Customer no Service
And thus we come to the most insidious offense against humanity: Online customer service. This exists only to further the agenda started with outsourcing to non-english-speaking nations; providing just enough service to sign up for reocurring bills, but not enough service to actually cancel the service. AOL, I am looking at you. You gave us this idea, You pushed it further and further, You are still pulling this on people. What does this have to do with something nice, safe, and comfortable like online bank statements? Actually, more than you’d think. Consider those bank statements — what happens when you’ve switched banks, and the IRS comes a’ knockin. “Where are your bank statements?” they ask. “They are in my bank account online,” you reply. Unfortunately for you, you can’t log in because you’ve changed banks and your old account is closed. The good news is that public awareness of this very issue has been making things happen, if slowly; banks are more likely now to enable you to easily and legibly print out online statements and records, and also able to download records for offline perusal. The bad news is that this is the only scenario that can land you in prison most of the time, and it’s the only scenario getting any attention at all. Other industries are putting more and more of their customer service and – worse – technical support online. The upside is that dealing with funny accents over the phone is getting easier to avoid. The downside is that if the problem isn’t in the FAQ, there is no institutional memory, and the tech support guy has no opportunity to have figured this out himself a month or so back. Since, in my experience community forums are a poor substitute for actual qualified technical support personnel with access to engineers, and online technical data repositories are usually a poor substitute for community forums, you can expect to find only the most common and easily-figured-out problems to be addressed by these support systems. The other symptom of declining customer service due to excessive automation is phone tree hell. While the end of “Press one to go to another menu. Press two to be placed on hold indefinitely. Press three to strangle yourself with the phone cord” style menus is thankfully within sight, due to improvements in voice-recognition technology, this is generally only found at a few elite high-tech firms – Apple and Google are two you may have spoken with. Having spoken with both in the last day, my attitude has softened a bit; had I called the bank today, my prose would be full of bile and invective.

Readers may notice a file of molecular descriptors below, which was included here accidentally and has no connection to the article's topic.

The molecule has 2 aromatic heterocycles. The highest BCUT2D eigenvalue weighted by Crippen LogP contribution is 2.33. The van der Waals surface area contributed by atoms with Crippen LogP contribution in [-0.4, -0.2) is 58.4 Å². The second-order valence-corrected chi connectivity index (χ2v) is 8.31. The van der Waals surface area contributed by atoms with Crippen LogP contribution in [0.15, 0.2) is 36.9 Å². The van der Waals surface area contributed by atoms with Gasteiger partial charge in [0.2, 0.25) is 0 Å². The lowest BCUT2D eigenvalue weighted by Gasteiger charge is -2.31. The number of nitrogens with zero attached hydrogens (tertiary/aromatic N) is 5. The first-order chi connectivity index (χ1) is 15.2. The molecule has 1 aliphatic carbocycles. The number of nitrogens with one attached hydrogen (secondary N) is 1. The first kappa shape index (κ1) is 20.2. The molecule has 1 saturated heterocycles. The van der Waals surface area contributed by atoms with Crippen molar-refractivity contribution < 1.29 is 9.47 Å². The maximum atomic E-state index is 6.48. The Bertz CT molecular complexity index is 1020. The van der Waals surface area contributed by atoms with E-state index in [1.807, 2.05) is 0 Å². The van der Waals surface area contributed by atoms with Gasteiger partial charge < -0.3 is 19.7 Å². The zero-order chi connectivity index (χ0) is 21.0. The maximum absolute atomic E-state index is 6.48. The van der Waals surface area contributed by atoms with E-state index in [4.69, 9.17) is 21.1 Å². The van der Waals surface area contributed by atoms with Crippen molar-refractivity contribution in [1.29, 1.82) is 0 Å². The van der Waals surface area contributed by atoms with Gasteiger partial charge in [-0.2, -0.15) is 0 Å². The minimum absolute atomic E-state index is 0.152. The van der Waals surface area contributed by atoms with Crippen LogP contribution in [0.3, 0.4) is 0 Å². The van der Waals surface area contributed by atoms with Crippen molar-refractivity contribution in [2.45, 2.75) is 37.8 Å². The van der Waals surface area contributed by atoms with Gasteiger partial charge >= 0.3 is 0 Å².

Perhaps I am not railing against online customer service so much as I’m railing against bad customer service, but even bad customer service – with a person in the loop – can be worked with. You can ask for the boss, the boss’s boss, et cetera until you get to someone who is able to make decisions and help you. Not so much with a computer that only speaks DTMF. When technology is used as an excuse (or enabler) for those who think “cusomer service” is about average call times and not satisfaction, bad things happen with machine-like precision, and no appeals to the sympathy of the person on the other end are going to get you anywhere – this should be obvious, but since The Consumerist is still posting new material all the time — and I think I’ll quote them here, “Customer service reps with no power are the reason for so many of the complaints here at Consumerist” — that means that people are getting screwed by this all the time.
TL;DR: Technology is being substituted for competency by many companies, and they’re screwing people over.
The moral of the story is that until ubiquitous broadband really is, inter-network bandwidth needs to be treated like the scarce resource that it is. Before making a feature online, it should be considered – is there a better way to do this, minimizing bandwidth use? Does this need to be online constantly? At all? Other important questions are things like, “are we going to kill our reputation with terrible service?” These questions need to be asked by any smart executive, coder, or manager in the industry if they want to get a leg up on their competitors. This has been true for a while, but now especially, the chance to stand out from the crowd means not making the same mistakes as your competitors. I swear, it’s easy – just give it a try.